On Aug. 10 Long's parents were able to watch their son win his medal on a 29-inch TV that the county sports administration bought them for the occasion. Qingquan called afterward, but 10 days later there was still no plan for a reunion. He hopes to use his winnings to free his parents of life in the chemical plant, maybe fund a small business for them near the training site in the Hunan capital. "We will do whatever Qingquan says," Guangwu said. "If he ask us to quit our jobs and stay at home, we will. If he tells us to keep working, we will."
But Qingquan doesn't expect his life to change much. "I know I'm getting a lot of attention," he said, "and if I go out in the street—which I haven't yet since I won the gold—a lot of people would probably recognize me. I rarely go out anyway."
In fact, there seemed to be little celebrating, and even less relaxation, for the Chinese athletes after the immediate flush of victory. Few parents were seen during competitions, in the stands or on the national broadcast. Most families couldn't afford the cost of travel and tickets. The effect was an odd air of isolation about the Chinese team, and it didn't end when the athletes stopped competing. Right up until the closing ceremonies, all were kept on a short leash. No one was allowed to return home—not even first-time gold medalist Chen Ying, who won the 25-meter pistol event on the fifth day of the Games only to find out afterward that her mother, Zhang Zhimin, had kept secret a breast-cancer diagnosis for three months so as not to distract her.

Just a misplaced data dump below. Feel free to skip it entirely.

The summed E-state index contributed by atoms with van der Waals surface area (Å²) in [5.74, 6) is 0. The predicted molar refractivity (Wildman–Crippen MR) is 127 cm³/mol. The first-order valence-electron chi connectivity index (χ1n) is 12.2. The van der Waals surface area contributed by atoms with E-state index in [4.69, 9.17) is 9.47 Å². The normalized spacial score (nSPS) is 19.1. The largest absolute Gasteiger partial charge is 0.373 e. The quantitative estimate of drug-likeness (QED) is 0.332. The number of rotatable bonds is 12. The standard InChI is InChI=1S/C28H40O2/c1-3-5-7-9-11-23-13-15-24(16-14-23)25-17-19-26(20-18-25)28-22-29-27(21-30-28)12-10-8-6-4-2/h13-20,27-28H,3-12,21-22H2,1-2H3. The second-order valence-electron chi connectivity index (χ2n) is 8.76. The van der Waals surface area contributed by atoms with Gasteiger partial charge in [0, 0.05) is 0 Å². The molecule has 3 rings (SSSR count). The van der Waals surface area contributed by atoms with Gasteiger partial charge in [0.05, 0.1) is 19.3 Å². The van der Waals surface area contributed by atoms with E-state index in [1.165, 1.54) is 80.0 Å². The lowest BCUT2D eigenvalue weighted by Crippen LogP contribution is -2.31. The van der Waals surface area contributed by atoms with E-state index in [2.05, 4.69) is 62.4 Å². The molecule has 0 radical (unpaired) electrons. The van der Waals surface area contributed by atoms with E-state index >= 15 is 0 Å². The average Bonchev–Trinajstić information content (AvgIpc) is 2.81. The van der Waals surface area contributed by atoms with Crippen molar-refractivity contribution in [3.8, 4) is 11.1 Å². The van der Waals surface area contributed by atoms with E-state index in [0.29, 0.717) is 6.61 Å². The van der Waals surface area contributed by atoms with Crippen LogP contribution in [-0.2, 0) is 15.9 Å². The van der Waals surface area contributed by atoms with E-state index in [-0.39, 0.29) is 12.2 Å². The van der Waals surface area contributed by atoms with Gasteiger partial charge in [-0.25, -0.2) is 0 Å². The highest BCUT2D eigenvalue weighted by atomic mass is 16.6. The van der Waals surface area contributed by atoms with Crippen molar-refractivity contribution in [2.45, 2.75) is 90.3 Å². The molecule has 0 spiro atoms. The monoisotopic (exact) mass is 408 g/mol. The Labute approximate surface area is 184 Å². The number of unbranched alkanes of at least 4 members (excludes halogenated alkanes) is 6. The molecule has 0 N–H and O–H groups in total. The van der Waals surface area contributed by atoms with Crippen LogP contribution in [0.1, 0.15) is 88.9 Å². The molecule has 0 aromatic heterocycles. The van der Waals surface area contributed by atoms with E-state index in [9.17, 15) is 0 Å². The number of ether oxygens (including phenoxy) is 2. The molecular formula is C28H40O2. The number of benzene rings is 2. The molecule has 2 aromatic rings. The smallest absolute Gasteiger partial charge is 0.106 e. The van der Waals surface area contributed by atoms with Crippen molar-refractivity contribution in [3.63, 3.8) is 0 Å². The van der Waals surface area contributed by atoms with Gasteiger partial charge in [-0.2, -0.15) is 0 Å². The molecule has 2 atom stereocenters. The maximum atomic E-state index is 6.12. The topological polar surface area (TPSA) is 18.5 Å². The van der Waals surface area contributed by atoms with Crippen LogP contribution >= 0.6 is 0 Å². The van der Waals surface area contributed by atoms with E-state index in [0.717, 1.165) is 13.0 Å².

Reached at her home in a Beijing suburb on Aug. 21, a week after her daughter had finished her Olympics, Zhang said, "She's still with the team. She won't come home until the 29th. There's no exceptions or special treatment."
Whether Chinese authorities wanted merely to maintain control of these tightly controlled games, or to keep the nosy media at bay, or to delay the inevitable changes in the lives of their newest stars isn't clear. Least of all to the athletes themselves. "They tell us there are terrorists out there," Long Qingquan said. "Do you think they are trying to scare us?"